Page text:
How to Get What You Want at Your Next Job

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Written by Amrita Jayakumar
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Edited by Chris Hutchison
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Millennials have long been at the mercy of economic events, from the Great Recession to crushing levels of student loan debt. But thanks to the Great Resignation that began in 2021, this generation is experiencing its first brush with power and opportunity in the job market.

Millennials are midcareer and have more negotiating power than their early days, says Carlota Zimmerman, who runs her own namesake career coaching firm in New York City. That plus a hot job market — some 10.6 million open positions as of November 2021, per the latest report from the Bureau of Labor Statistics — is why exploring your career options right now is a smart move.

Before you start polishing your resume, here are tips from career coaches on being strategic with your job search, preparing for negotiations and asking for what you want.

Get clarity on your goals

You might be ready for a change, but that doesn’t mean you should start applying for jobs right away.

Be clear about what you want before you start searching, Zimmerman says. List the pros and cons of your current job. What gave you satisfaction? What didn’t? This exercise will help you get a better idea of what you want the next job to look like, she says.

Next, drill down on the areas you identified.

Say you've realized you want more flexibility or a better work-life balance in a new role. Define what that looks like, says Dana Theus, executive coach at InPower Coaching in Alexandria, Virginia. Flexibility could mean working nontraditional hours, working remotely, coming into the office a couple of days a week or something else.

After you’ve fleshed out your goals, turn to job boards to research what people are recruiting for, Theus says. Write down the parts of a job description that match your goals and gradually build your ideal job profile. You may not find the ideal job, but this will give you the confidence to articulate what you’re looking for to people in your professional network as well as during negotiations, she says.

Get into the negotiation headspace

Before entering a negotiation, know which terms you’re willing to discuss and which ones are absolutely off the table, Zimmerman says. “You have to have the courage to believe that what's important to you is important to your company. If it's not, then you're going to need to find another company.”

Identify your nonnegotiables, Zimmerman suggests, by asking yourself questions like:

  • Am I willing to take a lower salary if it means I could have more days to work from home?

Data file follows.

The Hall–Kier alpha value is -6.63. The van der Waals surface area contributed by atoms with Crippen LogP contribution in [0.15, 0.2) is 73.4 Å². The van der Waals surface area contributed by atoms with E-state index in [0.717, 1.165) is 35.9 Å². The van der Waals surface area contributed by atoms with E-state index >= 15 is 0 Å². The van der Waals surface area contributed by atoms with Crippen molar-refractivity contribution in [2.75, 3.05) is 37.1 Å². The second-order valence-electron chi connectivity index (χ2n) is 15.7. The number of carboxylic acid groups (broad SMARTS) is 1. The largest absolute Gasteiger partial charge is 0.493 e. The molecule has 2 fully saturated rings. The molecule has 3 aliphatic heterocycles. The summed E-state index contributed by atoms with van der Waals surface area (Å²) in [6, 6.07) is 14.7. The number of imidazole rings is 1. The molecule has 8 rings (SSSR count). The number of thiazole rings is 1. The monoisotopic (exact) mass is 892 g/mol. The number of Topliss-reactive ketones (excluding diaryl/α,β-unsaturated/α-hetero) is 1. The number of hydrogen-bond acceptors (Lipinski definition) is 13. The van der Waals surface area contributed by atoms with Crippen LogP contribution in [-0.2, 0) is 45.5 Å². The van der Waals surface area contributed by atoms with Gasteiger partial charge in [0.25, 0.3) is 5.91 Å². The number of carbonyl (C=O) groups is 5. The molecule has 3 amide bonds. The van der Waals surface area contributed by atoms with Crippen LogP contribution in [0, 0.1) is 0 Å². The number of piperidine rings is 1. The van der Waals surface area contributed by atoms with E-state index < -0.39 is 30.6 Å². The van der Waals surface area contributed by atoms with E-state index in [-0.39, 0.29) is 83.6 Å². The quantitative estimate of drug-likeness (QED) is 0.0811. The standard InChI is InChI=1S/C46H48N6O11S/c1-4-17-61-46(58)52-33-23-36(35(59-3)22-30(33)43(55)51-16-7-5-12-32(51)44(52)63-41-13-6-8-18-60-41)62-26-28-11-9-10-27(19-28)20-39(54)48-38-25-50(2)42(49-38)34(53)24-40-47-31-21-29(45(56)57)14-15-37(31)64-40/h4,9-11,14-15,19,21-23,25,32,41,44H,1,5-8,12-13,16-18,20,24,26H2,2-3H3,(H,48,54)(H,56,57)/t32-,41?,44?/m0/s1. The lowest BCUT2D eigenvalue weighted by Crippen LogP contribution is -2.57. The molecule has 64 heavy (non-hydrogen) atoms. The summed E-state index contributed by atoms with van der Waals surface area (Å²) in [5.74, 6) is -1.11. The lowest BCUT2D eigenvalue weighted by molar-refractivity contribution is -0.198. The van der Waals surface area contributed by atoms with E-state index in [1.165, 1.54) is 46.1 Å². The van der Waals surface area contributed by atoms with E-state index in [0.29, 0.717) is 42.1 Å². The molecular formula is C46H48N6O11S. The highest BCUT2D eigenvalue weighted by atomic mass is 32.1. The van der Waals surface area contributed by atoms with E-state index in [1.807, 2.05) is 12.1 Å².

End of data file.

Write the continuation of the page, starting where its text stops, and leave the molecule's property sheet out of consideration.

• Would I be OK taking fewer vacation days if I could have a flexible weekly schedule?

Write your answers on index cards that you can keep handy during interviews, she says.

And before negotiations, silence your inner critic.

Karen Chopra, a career counselor at ChopraCareers in Washington, D.C., says women are more likely to negotiate with themselves on jobs and compensation. “Don’t go for what you think you can get,” she says. “Go for what you want.”

Do your research on compensation by talking to people in your network and on websites such as Glassdoor. Chopra advises women to build a broad and diverse network for a better idea of salaries. “You have to be asking everyone not what they make, but what is the range for the position that you are looking for,” she says.

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Plan your talking points

When you’re going through the interview process, virtually or in person, here are tips to keep in mind:

Bring up your terms early

Don’t wait until the final interview to bring up your must-haves, says Zimmerman. You can approach the subject as early as your first call with a recruiter. When asked if you have questions or concerns, reiterate why you’re excited about the position, she says, then mention that it’s also very important for you to be able to work remotely, for example.

Explain how your request benefits the company

If you’re asking for flexible work hours, for example, Theus recommends confidently stating that you know flexibility allows you to be more productive. Then, you can spell out a benefit for the potential employer, such as, “I can be more committed to being available in emergencies if I have this flexibility,” she says.

Don't over-explain

Whether you’re asking for work-from-home days or flexible hours, don’t feel like you have to share your life story, Zimmerman says. “Your desire to have time with your children, your partner, for health care, these are legal human rights.” If you’ve stated that your request allows you to do your job well and explained how it benefits the company, that’s good enough.

This article was written by NerdWallet and was originally published by The Associated Press.

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